Rescue on the High Seas 

The Guardian almost drowns but manages to pull through

It's no easy task joining Bruce Willis and Harrison Ford in the over-50-action-hero club, but Kevin Costner does just that with considerable success in The Guardian, an entertaining but overlong look at the United States Coast Guard. What's even more impressive, though, is that he and Ashton Kutcher share quite a bit of screen chemistry and neither of them ruins the movie with his mere presence.

In the first third of the three-act film, Costner's Ben Randall has a traumatic experience while on a rescue mission and is subsequently asked to teach at "A" school, the Coast Guard's training program for rescue swimmers. To give you an idea of how difficult the program is, according to the film, there are 39,000 men and women in the Coast Guard, but only 280 are rescue swimmers. Randall, who's painfully unqualified to do anything else, reluctantly takes the job.

At the academy, he meets hotshot high school swimming champion Jake Fischer (Kutcher), who doesn't buy into the "team" concept that's so essential to saving lives. "Nobody really appreciates us until they need us," Randall says, and it's intriguing to see the unique training that goes into saving a life on the open seas. Among other things, the recruits have to tread water for an hour, be fully immersed in freezing water until they reach hypothermia, and learn to release themselves from a clinging survivor who's dragging them down. These are fascinating and relevant scenes that lend real insight into the training process.

Not as relevant or necessary to the film are Randall's frequent attempts to fix his failed marriage with wife Helen (Sela Ward) and Jake's romance with Emily (Melissa Sagemiller), a local schoolteacher. But given that this type of drivel is mandatory in such machismo-laden stories, it's a compliment to say the romantic subplots are at least tolerable interludes to the training and action.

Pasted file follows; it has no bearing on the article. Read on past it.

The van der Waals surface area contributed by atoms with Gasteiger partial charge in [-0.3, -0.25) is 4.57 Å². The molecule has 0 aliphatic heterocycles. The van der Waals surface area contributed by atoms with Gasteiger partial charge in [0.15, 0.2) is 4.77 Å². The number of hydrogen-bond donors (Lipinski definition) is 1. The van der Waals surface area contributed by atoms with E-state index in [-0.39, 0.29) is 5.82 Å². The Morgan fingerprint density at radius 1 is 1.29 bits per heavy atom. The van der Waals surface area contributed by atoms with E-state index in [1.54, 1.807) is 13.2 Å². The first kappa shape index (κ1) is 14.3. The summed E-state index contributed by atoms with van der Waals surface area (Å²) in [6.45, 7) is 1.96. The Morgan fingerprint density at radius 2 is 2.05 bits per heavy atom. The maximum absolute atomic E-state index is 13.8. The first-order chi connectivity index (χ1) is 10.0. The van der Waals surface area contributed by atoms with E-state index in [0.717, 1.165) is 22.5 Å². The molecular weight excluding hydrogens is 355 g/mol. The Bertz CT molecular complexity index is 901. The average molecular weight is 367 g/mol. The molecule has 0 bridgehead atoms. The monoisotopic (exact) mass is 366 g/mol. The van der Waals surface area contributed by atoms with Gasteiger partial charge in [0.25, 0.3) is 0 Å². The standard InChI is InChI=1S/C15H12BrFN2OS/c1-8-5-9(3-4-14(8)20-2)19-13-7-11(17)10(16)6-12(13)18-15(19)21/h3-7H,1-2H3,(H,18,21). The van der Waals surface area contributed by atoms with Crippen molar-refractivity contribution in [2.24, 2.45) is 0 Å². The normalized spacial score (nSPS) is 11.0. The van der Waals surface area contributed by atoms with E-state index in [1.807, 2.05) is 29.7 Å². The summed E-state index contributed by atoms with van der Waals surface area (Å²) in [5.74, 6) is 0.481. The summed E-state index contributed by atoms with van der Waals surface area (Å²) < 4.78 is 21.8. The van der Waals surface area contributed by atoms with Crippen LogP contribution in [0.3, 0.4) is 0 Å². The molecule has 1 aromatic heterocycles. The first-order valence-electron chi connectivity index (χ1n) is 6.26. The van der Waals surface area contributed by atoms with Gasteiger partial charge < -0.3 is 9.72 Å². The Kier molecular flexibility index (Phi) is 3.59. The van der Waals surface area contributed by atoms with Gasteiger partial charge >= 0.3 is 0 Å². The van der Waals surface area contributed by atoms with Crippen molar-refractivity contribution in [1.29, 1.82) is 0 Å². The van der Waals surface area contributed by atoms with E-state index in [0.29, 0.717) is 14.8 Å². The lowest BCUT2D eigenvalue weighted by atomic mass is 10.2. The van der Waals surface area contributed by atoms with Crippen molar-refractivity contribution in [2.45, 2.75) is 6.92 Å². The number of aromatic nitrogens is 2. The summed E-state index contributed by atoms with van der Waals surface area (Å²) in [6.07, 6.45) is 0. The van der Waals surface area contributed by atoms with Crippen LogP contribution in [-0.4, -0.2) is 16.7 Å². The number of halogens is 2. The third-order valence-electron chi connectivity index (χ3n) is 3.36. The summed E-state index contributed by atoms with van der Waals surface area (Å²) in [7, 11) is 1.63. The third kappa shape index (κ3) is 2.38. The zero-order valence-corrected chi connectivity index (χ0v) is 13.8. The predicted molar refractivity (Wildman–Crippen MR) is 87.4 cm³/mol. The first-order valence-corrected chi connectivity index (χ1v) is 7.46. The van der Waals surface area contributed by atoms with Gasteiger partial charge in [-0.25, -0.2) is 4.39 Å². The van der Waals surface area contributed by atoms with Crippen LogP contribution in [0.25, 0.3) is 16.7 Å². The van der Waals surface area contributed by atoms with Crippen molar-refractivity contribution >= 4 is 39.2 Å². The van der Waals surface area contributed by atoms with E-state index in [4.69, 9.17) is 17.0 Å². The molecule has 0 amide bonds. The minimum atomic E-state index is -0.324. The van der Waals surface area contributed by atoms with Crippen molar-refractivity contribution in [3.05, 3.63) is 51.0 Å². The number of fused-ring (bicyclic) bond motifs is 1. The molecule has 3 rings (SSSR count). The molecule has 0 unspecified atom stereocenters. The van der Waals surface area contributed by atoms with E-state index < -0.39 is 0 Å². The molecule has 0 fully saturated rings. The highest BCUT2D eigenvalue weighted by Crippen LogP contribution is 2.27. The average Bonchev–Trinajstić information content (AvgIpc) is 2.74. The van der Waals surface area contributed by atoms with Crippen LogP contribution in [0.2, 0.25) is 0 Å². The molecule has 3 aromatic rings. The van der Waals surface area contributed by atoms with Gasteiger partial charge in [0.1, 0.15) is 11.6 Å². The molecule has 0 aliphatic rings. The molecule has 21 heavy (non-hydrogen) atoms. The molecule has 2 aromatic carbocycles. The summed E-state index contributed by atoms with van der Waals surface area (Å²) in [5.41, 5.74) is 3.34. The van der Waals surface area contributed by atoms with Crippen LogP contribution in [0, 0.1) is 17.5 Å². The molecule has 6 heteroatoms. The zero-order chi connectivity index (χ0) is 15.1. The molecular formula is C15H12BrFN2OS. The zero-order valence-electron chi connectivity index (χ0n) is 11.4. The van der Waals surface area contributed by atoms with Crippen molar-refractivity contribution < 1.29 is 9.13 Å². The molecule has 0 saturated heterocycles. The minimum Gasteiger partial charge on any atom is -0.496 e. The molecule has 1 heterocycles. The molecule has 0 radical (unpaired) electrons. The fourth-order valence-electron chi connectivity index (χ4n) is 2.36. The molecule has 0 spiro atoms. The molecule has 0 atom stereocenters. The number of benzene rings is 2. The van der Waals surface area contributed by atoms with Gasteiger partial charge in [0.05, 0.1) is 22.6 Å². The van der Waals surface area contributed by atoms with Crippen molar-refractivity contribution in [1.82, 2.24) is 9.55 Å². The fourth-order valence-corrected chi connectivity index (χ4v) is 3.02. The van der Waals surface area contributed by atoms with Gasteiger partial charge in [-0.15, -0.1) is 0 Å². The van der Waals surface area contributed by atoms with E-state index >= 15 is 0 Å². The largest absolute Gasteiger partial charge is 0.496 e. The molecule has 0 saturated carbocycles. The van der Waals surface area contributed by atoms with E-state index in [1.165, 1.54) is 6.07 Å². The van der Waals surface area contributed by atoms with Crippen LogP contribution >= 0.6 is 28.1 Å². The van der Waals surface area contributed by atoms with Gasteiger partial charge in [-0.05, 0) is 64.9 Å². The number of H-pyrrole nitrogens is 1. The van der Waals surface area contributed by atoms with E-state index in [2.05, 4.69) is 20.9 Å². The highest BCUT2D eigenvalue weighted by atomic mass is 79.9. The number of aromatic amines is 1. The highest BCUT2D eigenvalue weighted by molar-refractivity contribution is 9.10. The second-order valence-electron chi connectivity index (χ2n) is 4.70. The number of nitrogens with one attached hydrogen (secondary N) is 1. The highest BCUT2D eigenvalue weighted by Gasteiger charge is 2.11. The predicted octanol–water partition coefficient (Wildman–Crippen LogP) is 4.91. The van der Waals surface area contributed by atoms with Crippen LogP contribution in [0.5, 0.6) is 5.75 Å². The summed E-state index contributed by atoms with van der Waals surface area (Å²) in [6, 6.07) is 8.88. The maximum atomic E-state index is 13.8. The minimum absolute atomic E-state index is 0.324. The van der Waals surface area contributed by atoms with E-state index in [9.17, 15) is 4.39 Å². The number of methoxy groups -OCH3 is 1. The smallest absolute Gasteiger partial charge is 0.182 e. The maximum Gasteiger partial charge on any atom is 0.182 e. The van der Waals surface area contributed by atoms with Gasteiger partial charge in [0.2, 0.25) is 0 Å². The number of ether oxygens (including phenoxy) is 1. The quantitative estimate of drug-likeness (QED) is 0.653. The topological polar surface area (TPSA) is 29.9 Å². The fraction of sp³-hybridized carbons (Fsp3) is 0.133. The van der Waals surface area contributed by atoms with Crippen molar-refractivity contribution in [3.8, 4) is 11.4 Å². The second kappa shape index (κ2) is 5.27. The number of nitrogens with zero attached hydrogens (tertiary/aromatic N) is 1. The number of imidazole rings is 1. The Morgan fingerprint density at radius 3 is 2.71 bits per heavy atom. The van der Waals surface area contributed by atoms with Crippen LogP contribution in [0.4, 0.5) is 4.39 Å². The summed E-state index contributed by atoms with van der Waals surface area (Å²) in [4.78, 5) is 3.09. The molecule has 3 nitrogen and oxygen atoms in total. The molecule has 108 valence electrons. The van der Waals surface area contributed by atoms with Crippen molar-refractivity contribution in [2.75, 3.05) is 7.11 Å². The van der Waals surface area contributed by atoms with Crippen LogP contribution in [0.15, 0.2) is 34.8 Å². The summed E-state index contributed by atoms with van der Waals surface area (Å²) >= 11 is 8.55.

Although the middle (training/male bonding) section should be shorter, the film is also hindered by an extended third act that is so drawn-out, it makes the film nearly beyond rescue. Fortunately, by then the audience likes Fischer and Randall enough to follow them back to Kodiak, Alaska, which is Randall's home base, and are eager to see them work together on rescue missions.

Ordinarily moviegoers who aren't automatically drawn to see a movie simply because of Costner and Kutcher will stay far away from anything that stars such stars, and with good reason. Mercifully, they work quite well together and each holds his own in the realm of drama. That's right: Kutcher actually shows off some legitimate acting chops, and although his abilities are limited, his talent is in no way a hindrance to enjoying the movie. And to his credit, Costner's sage and jaded veteran is likeable in the same way that his Crash Davis was a wonderful mentor to the young and impressionable Nuke LaLoosh (Tim Robbins) in Bull Durham. What's more, Costner's 51-year-old body handles the physical action scenes very well.

If director Andrew Davis (The Fugitive) didn't need 139 minutes to guide the movie through its three-part structure, and cut out the bland romance and tough talk, it would be exponentially more enjoyable. But because the action and training scenes are new and exhilarating, and the symbiotic bond between Randall and Fischer doesn't seem forced, this is a movie worth seeing.

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